Did Qualcomm Really Give Samsung The Generous Offer of Suing Them Last?
Instead of giving the patent which Samsung and the proposed alliance wanted, the chip maker wanted Samsung to agree to being sued after everyone else was dealt with.
Qualcomm’s Next-Gen 7nm Chipset May Power 5G Phones Next Year (Image: Qualcomm)
Qualcomm is pretty much a household name when it comes to chipsets and modems for mobile devices, including billions of smartphones worldwide. In fact, there is great expectation from the company’s upcoming Snapdragon X50 modem for smartphones, which is expected to kickstart the 5G revolution globally. But as things are, Qualcomm is exhibiting rather shabby behavior, when it comes to dealing with other tech companies. The long drawn legal battles with Apple in courtrooms worldwide have been well documented, as is the ongoing US Federal Trade Commission (FTC) vs Qualcomm trial playing out in another set of courtrooms. It was at the latter that another potential bombshell has dropped. It seems Qualcomm refused to give patent licenses to Samsung, and instead tried to sweeten the conversation with a "covenant to sue last." Samsung's Andrew Hong has testified during the proceedings that Qualcomm refused to give patent licenses to his company.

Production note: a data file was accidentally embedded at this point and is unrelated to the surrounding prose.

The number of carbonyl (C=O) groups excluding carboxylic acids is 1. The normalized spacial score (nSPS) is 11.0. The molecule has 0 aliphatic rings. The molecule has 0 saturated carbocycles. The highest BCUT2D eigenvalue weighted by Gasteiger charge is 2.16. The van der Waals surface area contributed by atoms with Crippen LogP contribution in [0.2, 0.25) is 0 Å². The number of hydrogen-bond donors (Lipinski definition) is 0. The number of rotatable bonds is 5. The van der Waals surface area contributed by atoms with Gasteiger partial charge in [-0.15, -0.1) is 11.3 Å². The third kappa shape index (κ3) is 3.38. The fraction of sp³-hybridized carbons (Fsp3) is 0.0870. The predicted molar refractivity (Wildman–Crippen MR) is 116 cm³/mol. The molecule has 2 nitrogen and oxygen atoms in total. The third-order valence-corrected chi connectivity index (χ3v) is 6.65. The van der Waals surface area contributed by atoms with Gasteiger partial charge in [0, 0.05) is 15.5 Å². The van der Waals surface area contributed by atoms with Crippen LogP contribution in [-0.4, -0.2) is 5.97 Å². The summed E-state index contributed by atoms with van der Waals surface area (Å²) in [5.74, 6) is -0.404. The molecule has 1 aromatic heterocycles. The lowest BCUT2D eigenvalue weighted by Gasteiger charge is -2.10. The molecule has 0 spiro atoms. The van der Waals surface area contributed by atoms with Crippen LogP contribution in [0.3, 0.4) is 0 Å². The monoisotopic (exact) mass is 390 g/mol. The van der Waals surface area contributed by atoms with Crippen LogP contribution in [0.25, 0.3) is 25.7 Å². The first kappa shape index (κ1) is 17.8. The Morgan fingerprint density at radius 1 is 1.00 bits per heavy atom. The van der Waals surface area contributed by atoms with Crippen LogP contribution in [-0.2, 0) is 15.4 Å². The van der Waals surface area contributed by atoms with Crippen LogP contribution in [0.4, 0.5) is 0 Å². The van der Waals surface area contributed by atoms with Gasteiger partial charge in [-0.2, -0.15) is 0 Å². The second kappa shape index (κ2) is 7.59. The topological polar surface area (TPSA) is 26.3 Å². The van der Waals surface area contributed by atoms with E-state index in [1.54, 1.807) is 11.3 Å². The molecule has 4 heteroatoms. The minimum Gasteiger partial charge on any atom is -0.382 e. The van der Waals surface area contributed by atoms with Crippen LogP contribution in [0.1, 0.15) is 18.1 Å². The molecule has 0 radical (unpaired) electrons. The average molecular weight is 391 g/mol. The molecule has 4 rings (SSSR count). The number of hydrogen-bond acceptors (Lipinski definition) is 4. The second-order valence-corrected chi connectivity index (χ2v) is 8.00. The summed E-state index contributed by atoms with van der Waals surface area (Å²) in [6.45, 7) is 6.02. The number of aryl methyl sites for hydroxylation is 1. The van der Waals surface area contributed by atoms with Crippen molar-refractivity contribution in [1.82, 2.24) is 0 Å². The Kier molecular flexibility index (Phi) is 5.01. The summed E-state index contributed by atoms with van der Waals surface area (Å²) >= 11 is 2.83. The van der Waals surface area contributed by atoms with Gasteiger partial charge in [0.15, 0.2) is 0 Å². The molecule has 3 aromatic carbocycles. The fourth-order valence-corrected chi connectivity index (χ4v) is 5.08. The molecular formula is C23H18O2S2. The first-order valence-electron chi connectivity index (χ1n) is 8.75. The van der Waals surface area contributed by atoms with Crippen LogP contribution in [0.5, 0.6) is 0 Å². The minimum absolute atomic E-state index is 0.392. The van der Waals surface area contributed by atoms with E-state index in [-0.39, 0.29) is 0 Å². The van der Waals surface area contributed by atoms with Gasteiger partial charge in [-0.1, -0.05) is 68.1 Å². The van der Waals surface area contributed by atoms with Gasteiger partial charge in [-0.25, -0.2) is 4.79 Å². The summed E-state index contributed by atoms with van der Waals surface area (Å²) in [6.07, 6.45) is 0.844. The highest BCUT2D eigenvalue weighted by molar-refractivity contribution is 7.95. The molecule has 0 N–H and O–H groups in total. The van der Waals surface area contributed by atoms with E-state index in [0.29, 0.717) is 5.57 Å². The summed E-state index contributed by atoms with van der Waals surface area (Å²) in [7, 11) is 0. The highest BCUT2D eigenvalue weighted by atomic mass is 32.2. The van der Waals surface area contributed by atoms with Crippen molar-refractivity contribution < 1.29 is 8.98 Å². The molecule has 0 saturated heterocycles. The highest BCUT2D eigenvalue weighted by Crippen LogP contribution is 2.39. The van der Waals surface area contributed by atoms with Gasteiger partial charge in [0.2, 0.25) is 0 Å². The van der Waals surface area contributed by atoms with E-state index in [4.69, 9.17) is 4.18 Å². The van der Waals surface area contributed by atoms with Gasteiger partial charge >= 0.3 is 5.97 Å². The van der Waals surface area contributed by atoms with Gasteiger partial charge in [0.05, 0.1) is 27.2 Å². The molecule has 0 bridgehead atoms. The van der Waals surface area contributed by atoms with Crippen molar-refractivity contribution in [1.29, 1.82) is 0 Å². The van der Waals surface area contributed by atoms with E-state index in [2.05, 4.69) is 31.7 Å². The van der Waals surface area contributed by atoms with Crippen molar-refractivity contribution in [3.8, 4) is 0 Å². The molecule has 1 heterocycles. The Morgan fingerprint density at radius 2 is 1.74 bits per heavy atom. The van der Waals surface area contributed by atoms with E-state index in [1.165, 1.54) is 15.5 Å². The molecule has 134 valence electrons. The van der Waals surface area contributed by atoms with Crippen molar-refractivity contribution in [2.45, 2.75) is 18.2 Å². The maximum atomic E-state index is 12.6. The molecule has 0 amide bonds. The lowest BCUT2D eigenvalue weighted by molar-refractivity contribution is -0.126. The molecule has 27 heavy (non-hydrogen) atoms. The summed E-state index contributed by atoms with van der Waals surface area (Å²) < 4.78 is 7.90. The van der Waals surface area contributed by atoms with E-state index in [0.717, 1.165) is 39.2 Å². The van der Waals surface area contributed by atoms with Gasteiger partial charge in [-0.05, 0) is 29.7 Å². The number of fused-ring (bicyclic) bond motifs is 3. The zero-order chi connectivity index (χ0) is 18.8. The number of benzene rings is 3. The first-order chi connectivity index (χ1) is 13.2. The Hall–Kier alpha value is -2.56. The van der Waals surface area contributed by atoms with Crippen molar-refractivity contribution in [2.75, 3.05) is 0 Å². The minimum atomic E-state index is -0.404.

An email by a former Qualcomm president is a part of the trial, and it says, “[W]e were also asked for licenses by Intel and TI at a minimum, probably others (e.g., Samsung, Mediatek) as well, and we refused to enter into anything other than a non-exhaustive covenant (or covenant to sue last in the case of SS and MT).” This is confirmed by tech blog Foss Patents. “It's not safe because Qualcomm could at some point decide to simply sue the whole world and then we'll be hit like anybody else,” said Hong during the testimony.
As it turns out, one of the possible reasons for not allowing Samsung access to patents was that Qualcomm had reasons to believe that Samsung could become a competitor in the modem chip space within a year. Samsung was part of a potential joint venture with companies including NTT DoCoMo, called DragonFly. NTT DoCoMo already had licenses for certain Qualcomm patents. The arguments are around the standard essential patents, which define the technical standards of a product, and manufacturers need to have these ready.
Instead of giving them the patent, Qualcomm reportedly actually gave them a counter offer that it’ll not sue them for patent infringement until all of the other alleged infringers were dealt with first. The way things are progressing at the FTC vs Qualcomm trial, it could soon turn into Qualcomm against pretty much every other tech company out there. Qualcomm, over the years, has allowed brands such as Intel, Samsung and MediaTek to use its patents without a license feed. The smartphone makers in turn pay Qualcomm based on the sales of devices. The FTC alleges that this is how Qualcomm operates as a monopoly, and also accuses the chipmaker of charging Apple lower licensing fees so that the latter could exclusively use Qualcomm modem chips on iPhones launched between the years 2011-2016.
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